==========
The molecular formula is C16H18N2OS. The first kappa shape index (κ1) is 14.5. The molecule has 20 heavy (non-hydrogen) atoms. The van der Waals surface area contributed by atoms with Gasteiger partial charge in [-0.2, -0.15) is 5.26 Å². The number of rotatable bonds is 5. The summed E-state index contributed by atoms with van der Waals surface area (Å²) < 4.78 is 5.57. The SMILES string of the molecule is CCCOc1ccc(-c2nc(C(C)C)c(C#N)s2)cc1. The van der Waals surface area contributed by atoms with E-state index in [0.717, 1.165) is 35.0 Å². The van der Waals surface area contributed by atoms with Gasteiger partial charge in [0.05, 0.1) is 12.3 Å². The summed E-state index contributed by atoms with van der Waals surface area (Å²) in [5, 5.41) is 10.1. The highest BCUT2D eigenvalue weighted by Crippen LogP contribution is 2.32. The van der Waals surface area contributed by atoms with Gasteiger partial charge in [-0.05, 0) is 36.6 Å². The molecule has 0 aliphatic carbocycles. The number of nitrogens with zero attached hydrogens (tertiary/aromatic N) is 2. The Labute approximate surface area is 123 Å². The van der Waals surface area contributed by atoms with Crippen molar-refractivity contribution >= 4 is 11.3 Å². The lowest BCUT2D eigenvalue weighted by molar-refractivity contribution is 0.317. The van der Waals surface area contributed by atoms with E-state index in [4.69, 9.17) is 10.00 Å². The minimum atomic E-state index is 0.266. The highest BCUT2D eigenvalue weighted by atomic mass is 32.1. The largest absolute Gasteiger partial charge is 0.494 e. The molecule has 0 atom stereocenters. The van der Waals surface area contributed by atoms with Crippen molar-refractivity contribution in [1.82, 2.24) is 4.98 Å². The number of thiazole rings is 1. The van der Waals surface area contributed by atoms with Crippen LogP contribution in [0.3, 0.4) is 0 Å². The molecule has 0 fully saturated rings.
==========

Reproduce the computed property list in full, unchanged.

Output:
The molecular formula is C16H18N2OS. The first kappa shape index (κ1) is 14.5. The molecule has 20 heavy (non-hydrogen) atoms. The van der Waals surface area contributed by atoms with Gasteiger partial charge in [-0.2, -0.15) is 5.26 Å². The number of rotatable bonds is 5. The summed E-state index contributed by atoms with van der Waals surface area (Å²) < 4.78 is 5.57. The SMILES string of the molecule is CCCOc1ccc(-c2nc(C(C)C)c(C#N)s2)cc1. The van der Waals surface area contributed by atoms with E-state index in [0.717, 1.165) is 35.0 Å². The van der Waals surface area contributed by atoms with Gasteiger partial charge in [0.05, 0.1) is 12.3 Å². The summed E-state index contributed by atoms with van der Waals surface area (Å²) in [5, 5.41) is 10.1. The highest BCUT2D eigenvalue weighted by Crippen LogP contribution is 2.32. The van der Waals surface area contributed by atoms with Gasteiger partial charge in [-0.05, 0) is 36.6 Å². The molecule has 0 aliphatic carbocycles. The number of nitrogens with zero attached hydrogens (tertiary/aromatic N) is 2. The Labute approximate surface area is 123 Å². The van der Waals surface area contributed by atoms with Crippen molar-refractivity contribution >= 4 is 11.3 Å². The lowest BCUT2D eigenvalue weighted by molar-refractivity contribution is 0.317. The van der Waals surface area contributed by atoms with E-state index in [4.69, 9.17) is 10.00 Å². The minimum atomic E-state index is 0.266. The highest BCUT2D eigenvalue weighted by atomic mass is 32.1. The largest absolute Gasteiger partial charge is 0.494 e. The molecule has 0 atom stereocenters. The van der Waals surface area contributed by atoms with Crippen molar-refractivity contribution in [1.82, 2.24) is 4.98 Å². The number of thiazole rings is 1. The van der Waals surface area contributed by atoms with Crippen LogP contribution in [0.3, 0.4) is 0 Å². The molecule has 0 fully saturated rings.